Foundation 2-3 yrs
Please note that the boundaries of the British Early Years Foundational Stage curriculum cannot be clearly marked by age group. The following expectations across the British Curriculum's developmental areas are guidelines only.
We challenge children who make advances in certain areas just as we support those children slower to achieve developmental targets.
Personal Social Emotional Development:
Children in Foundation, will be solely learning through play-based games, song and activities. Whilst the Reggio Emilia philosphy promotes freedom to explore and create, routine does play a part in the children's daily life, as does learning new social skills such as interacting with others, understanding differences and sharing. Independence in personal health, eating and dressing are all supported by our experienced staff from day one.
The children begin to learn by doing things for themselves, by exploring the classroom and outside environments, the resources available to them and through investigating using the resources as they wish. As Maria Montessori is famously quoted as saying, "Play is the work of the child".
Expect that play can take any form and use of any media or materials. It can be very messy as the children will be exploring sand, water and clay and paint, as well as mud, leaves etc.
An important aspect of your child’s time in Foundation will be their personal, social, and emotional development.
The children at this age are encouraged to develop positive relationships, to play collaboratively and to understand the feelings of others whilst managing their own feelings and behaviour. Building confidence and self-awareness, as well as a continual development of independence across the day's activities will remain targets throughout the year.
Communication is a key area of your child’s learning in Foundation. Circle time activities such as singing songs, rhymes, sharing stories, and playing games help the children develop their speaking and listening skills in a fun, informal and comfortable way.
Active listening activities are an important first step into the world of literacy. Distinguishing between environmental sounds acts to hone this important skill. The children will improve their concentration over time and be able to respond to questions and instructions. As the children become more confident, they will begin to share ideas and experiences, and to take part in class discussions.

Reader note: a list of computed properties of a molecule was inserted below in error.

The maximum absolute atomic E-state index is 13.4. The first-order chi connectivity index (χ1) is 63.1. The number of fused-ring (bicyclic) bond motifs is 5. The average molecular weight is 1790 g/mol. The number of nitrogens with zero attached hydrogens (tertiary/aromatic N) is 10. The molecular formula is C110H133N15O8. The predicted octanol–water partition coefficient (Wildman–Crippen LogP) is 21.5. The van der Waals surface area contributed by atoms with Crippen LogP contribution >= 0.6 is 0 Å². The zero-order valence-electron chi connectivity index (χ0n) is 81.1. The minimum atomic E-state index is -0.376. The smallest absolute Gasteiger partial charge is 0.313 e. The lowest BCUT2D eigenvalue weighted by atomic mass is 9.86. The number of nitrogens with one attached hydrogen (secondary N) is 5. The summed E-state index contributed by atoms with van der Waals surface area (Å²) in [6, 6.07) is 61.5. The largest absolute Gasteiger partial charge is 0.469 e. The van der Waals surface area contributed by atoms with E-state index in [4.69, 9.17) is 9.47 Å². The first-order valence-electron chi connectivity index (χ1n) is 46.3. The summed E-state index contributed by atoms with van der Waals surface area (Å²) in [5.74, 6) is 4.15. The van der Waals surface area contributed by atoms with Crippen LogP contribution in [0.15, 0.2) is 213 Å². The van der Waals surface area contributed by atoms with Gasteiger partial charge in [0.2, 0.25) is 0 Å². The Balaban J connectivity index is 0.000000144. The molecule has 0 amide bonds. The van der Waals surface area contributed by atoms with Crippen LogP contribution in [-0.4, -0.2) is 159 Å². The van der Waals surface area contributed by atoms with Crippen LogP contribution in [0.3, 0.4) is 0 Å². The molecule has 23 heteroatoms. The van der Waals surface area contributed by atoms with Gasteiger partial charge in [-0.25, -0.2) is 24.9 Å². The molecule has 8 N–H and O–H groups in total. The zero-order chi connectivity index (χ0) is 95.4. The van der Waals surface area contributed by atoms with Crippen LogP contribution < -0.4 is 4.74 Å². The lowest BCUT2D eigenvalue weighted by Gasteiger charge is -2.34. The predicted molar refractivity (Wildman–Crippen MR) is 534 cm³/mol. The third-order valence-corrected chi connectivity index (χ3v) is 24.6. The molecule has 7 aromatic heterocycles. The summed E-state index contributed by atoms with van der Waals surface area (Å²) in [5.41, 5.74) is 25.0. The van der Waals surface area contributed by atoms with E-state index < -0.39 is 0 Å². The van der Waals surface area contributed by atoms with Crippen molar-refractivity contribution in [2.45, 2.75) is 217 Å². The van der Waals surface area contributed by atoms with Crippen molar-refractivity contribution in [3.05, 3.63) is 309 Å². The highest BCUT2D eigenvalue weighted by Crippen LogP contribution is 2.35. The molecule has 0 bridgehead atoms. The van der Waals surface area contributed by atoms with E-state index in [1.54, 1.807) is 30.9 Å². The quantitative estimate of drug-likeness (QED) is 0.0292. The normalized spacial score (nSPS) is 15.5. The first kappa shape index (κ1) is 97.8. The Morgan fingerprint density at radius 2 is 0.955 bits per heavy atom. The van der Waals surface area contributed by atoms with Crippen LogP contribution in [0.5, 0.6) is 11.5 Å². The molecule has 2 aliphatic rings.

Children will have ample opportunity to move in different ways; running, jumping, balancing. As well as interacting with loose part materials; dragging, lifting, stacking, pulling, pushing. An important aspect of physical development at this stage is learning to hold and use tools and equipment. Items such as scissors, pencils and chalk as well as simple tools used to fix, stir, cut and make marks.
In addition to the sharing of stories, children in Foundation will be encouraged to handle and look at books independently and to start learning how stories are structured. Non-fiction books are used to spark interest and curiosity to ignite the start of a project and are shared with the children during the duration of the project theme.
Mark-making using a variety of tools and media is encouraged through provocations. Opportunities to draw, paint are always available both inside and outside of the classroom.
The children are given lots of opportunities to explore numbers and shapes in their daily play. Whether child-initiated or provocations created by the teacher to inspire self-learning, our teachers and support staff look for ways to support the development of mathematical skills during play, without interruption the flow of the play activity.
If a teacher notices that a child has missing knowledge or vocabulary they might play alongside a child and mimic the game. As they play they would use the correct language and vocabulary and give the child the opportunity to listen and repeat without pressure.
Knowledge of the World
Knowledge of the world will come about through play and exploration as well as through project work and provocations. Projects are not 'planned' and are free to move in any direction that makes sense to the child and teachers. The teachers will look for opportunities to extend and develop scientific, geographic and general knowledge as the project unfolds and develops.
Expressive Arts & Design
It is important that the children have as many opportunities to use different materials, tools and equipment. They will often show a preference to working with one material over another and this is completely normal and healthy. They will become confident using it and then start to explore different ways to interact, mix, combine, build etc.